Great photographers become great because they shoot passionately as much as they can and judge their work critically. Critical judgment, or perhaps it’s better said as “constructive criticism,” doesn’t come without some researched knowledge. The concept here is not to have the blind leading the blind, but to switch eye-glasses when being a self-mentor. Absorb what you can then put it to work, practice then perfect it. Be your own photo editor.
A young photographer can find great articles for self-mentoring in photography magazines. I took this photo at one of my U.S. Virgin Islands photography workshops, workshops are another great source for self-mentoring.
Technology gives us the ability to learn and study more today. Technology gives us the ability to self-mentor because there are so many articles, online books, how-to videos, seminars, workshops, and even webinars to learn from. A new photographer has more to gain than ever, not to mention we have LCD preview screens on the backs of our cameras which helps any photographer see their mistakes or perfect photos as they shoot, thus providing instant feedback—provided a new photographer is studying and absorbing all the materials from the latter mentioned resources and understands what makes a great image better than a bad photo.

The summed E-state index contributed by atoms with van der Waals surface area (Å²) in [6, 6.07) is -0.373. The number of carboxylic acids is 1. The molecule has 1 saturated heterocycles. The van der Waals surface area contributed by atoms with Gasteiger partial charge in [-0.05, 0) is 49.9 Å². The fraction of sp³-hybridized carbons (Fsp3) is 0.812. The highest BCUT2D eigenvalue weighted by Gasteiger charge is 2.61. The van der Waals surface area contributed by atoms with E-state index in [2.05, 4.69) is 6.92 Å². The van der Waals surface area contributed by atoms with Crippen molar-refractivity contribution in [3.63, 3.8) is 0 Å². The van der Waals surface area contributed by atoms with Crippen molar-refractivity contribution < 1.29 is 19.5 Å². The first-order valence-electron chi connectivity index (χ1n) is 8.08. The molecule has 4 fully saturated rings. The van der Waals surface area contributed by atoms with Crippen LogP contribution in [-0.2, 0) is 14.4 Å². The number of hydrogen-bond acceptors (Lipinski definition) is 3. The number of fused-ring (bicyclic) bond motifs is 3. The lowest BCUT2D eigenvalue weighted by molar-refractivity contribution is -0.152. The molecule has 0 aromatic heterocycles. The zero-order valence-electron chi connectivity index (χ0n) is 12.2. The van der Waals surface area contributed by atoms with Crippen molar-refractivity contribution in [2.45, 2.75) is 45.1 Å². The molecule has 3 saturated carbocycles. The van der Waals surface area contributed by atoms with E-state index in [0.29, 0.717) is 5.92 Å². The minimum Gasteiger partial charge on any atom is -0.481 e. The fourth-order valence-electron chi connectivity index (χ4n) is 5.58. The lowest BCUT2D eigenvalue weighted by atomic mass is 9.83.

Now I know you’re probably thinking, “Wait, I don’t have time to read all those articles and books, view all those online videos, attend seminars or workshops or even stop for a webinar. I don’t even have time to study other photographer’s great photos.”
My only answer to that, “Welcome to the potential mentor’s world.”
Time is the culprit in both directions. It takes time to do it, it takes time to be, it takes time to survive today. The 40-hour workweeks ended with the invention of the computer and evolved into 80-hour workweeks with each stage of technology, something any mentor will tell you. Everyone’s time is limited and valuable, but your time is what you make of it and if you can’t find a mentor, then self-mentor, it’s possible with technology today.